Confessions of an Artist: Touching Down to Earth

I started this blog 3 years ago in 2009 to document what I hoped to be a successful journey into publication, an art career, and to aid my fellow artist at the same time. After so long, I’ve finally sat down to re-assess where I am, how far I’ve come, and where I’m going as it pertains to my current career goals.

It’s important to stop sometimes and be honest with ourselves about what’s working and what’s not in business, because in the end a smart businessman needs to do this or you have no business at all if it’s not making any money. It is true that passion is key, but if you’ve made your passion your business, you still have to acknowledge these sorts of things or risk wasting a lot of time, money, and willpower by ignoring problems you could solve if you could just touch down to earth every once and a great while. So here goes…touching down with one finger!

What’s Not Working (Because I prefer to end this post with the good stuff)

The Amazon Webstore – A couple of years ago, I jumped headlong into the webstore solution because I really truly believed in Amazon as an effective marketplace for artists. I took a gamble and put up a good deal of my own money to buy UPC codes and pay the store’s monthly fees. It started out great at first. The shop was paying for itself and provided a great way for me to professionally present my products.

But upgrades do not always equal improvements and the system really went downhill for me after the first year. When year two rolled around, I only sold perhaps a total of 10 or less prints in an entire year? I don’t know what happened, but for something I was shelling out $60 a month for when all the fees piled on, I lost a lot of money. I canceled it last week even though the fact I’d put SO much initial cost and effort into the setup made me hesitant to do so. I’m only just now beginning to move my entire store offerings to Etsy and Artfire .

Sometimes we gamble in business and sometimes we roll Snake Eyes. (Expect the full story of how Webstore fails in a future blog entry).

Conventions (Both Attending and Mailing In) – I attended or mailed in to at least 20 conventions in the past couple of years, but honestly?  My average profit margin after expenses was about $20 aka. a complete waste of time.  The only convention I’ve ever done consistently well at has been DragonCon. I won’t be doing cons anymore, minus the few I know have worked for me in the past.  If I do attend, it will probably be as a con-goer/art agent and not a vendor.

I am moving on instead to targeting art fairs where I can sell my crafts or book fairs where I can sell my books.  The only conventions I plan to attend from here on out are ones that line up with my career focus (ie. Illuxcon, Spectrum Fantastic Live Art, etc). I feel they will be more worth my time and help me focus on building my career rather than pandering prints at places that just aren’t working out.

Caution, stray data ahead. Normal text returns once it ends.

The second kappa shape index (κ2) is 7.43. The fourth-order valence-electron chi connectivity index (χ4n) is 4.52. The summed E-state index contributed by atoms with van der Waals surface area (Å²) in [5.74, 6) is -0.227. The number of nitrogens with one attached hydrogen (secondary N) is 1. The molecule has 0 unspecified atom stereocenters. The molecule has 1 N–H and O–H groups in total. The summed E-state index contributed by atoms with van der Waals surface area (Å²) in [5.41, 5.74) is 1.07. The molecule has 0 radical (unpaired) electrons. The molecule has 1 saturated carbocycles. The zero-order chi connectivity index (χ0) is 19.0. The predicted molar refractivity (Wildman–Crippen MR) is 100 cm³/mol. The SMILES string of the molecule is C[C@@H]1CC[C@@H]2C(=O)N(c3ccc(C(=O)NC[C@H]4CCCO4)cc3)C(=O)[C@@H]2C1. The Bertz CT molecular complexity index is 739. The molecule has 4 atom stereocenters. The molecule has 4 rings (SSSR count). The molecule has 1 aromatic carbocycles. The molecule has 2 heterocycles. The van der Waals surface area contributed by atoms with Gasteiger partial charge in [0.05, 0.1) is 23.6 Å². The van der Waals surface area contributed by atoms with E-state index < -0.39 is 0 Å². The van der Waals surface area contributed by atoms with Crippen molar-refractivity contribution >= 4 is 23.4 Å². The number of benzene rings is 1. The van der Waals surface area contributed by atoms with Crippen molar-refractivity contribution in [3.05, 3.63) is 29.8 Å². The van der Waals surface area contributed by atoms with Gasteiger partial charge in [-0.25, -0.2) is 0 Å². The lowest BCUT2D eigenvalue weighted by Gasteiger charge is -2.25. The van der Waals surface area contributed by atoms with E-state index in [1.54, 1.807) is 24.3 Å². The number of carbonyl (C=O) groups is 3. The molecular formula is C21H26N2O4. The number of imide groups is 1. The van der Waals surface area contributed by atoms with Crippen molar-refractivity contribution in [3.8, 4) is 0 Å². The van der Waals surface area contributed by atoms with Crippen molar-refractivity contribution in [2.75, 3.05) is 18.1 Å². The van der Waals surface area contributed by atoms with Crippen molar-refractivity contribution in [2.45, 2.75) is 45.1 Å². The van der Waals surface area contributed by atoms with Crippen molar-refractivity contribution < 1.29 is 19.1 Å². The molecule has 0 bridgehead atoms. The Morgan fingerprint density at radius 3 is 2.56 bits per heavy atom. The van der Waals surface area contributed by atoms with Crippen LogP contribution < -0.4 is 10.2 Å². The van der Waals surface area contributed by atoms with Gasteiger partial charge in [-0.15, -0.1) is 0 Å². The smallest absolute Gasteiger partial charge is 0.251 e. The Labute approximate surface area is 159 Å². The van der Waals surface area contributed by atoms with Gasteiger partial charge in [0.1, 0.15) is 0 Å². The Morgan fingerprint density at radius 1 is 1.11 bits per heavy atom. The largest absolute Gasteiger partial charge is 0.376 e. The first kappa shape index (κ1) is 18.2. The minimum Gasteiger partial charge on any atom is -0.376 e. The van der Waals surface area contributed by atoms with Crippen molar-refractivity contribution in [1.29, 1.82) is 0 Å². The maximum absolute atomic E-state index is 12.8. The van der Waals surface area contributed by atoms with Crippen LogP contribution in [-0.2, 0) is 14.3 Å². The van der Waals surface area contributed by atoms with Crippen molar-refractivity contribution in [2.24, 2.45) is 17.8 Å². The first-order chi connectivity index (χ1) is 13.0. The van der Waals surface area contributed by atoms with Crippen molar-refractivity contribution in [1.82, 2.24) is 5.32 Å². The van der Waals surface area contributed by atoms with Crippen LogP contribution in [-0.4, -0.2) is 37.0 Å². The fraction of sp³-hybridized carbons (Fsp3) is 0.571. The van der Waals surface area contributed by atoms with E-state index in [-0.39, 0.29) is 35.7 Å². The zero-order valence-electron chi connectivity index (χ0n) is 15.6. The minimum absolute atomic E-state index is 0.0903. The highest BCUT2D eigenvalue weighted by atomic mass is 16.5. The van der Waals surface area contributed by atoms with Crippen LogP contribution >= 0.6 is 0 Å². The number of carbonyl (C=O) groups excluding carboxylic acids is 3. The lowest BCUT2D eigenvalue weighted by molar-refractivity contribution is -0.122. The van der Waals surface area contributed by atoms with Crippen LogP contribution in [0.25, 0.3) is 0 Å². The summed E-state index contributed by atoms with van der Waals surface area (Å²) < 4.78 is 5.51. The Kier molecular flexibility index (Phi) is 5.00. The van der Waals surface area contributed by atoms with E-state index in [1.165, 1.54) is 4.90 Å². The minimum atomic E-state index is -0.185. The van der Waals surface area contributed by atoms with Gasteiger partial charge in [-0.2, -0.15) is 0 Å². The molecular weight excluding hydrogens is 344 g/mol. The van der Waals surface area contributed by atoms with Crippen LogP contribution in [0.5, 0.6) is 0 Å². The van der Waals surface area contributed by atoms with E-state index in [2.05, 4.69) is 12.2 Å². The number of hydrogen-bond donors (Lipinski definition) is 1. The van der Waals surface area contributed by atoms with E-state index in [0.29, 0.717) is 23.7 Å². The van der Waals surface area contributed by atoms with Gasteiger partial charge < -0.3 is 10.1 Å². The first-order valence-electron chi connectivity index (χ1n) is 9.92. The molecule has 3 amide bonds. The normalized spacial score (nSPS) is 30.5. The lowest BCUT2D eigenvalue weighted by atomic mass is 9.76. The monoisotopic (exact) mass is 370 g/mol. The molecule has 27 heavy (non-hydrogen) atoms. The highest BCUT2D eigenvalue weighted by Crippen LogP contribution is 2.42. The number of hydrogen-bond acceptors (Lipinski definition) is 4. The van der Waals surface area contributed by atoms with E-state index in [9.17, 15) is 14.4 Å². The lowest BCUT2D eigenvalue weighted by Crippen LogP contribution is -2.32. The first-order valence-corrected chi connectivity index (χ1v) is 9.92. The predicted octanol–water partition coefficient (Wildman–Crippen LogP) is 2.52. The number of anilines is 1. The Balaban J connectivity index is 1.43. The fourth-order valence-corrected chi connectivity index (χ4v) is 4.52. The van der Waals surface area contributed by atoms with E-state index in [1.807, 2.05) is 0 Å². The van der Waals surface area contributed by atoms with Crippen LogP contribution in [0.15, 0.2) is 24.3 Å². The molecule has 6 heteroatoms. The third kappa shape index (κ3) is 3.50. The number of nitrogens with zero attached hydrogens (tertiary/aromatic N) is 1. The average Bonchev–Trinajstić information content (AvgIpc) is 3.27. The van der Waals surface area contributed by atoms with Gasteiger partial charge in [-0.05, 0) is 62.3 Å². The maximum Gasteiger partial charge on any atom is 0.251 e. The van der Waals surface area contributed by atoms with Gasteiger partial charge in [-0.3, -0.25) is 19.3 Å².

Prints – Speaking of prints, they just don’t sell for me. You would think they’d be the staple of an artist’s income, but they are not (at least not me). People’s walls are full?  Perhaps I just need better art?  Or lower prices?  Perhaps Webstore sucked my print sales into the void along with Jimmy Hoffa?

Whatever the cause, other things (craft items, post cards, etc) are selling far better in recent times.  I’ll probably still have prints for sale up at my Etsy and by request, but they’re not on the top of my list of things to put in my shop anymore.

Illustration as a Career – I have tried and tried to find art reps, have sent out to all the major Fantasy/Scifi publishers who accept art submissions, have sent inquiries to licensing reps…but have met rejection or silence or automated emails each time.  This is not whining, but merely a statement of results. I know full well what I would need to do to improve to meet the demand (ArtOrder is especially helpful for educating artists in this respect), but I find I just don’t have the motivation anymore.

Frankly, I have found myself terribly bored with illustration after these couple of years. I just don’t think I have what it takes to be successful in this route because I find the current trends that are selling terribly boring. The best among us can find a way to add their own unique flair to the trends, but I just can’t seem to get myself motivated.

You have to be willing to combine the passion for the arting with the passion for what sells and I have found that even though I have a list three miles long of ideas I could try to license, I am not excited by them nor am I motivated to resubmit to the selfsame companies I submitted to before with the current work I have. I want to be challenged, I want narrative, I want engagement, and most of all I need to improve as an artist to get where I want to be.

And that is why I’m considering a change of career focus from illustration to concept art.  Funny enough, close friends who have known me for years are confused as to why I haven’t done this the first time round.  Looking back on my most successful works, they are the ones that are character-driven or involve character design in some fashion.  I’ve collected concept art books for years. I’ve always found the most fascinating part of movies and video games to be the art books and concept art development diaries. I have my reasons for having not ventured into concept art from the outset, but that’s a whole other blog entry altogether!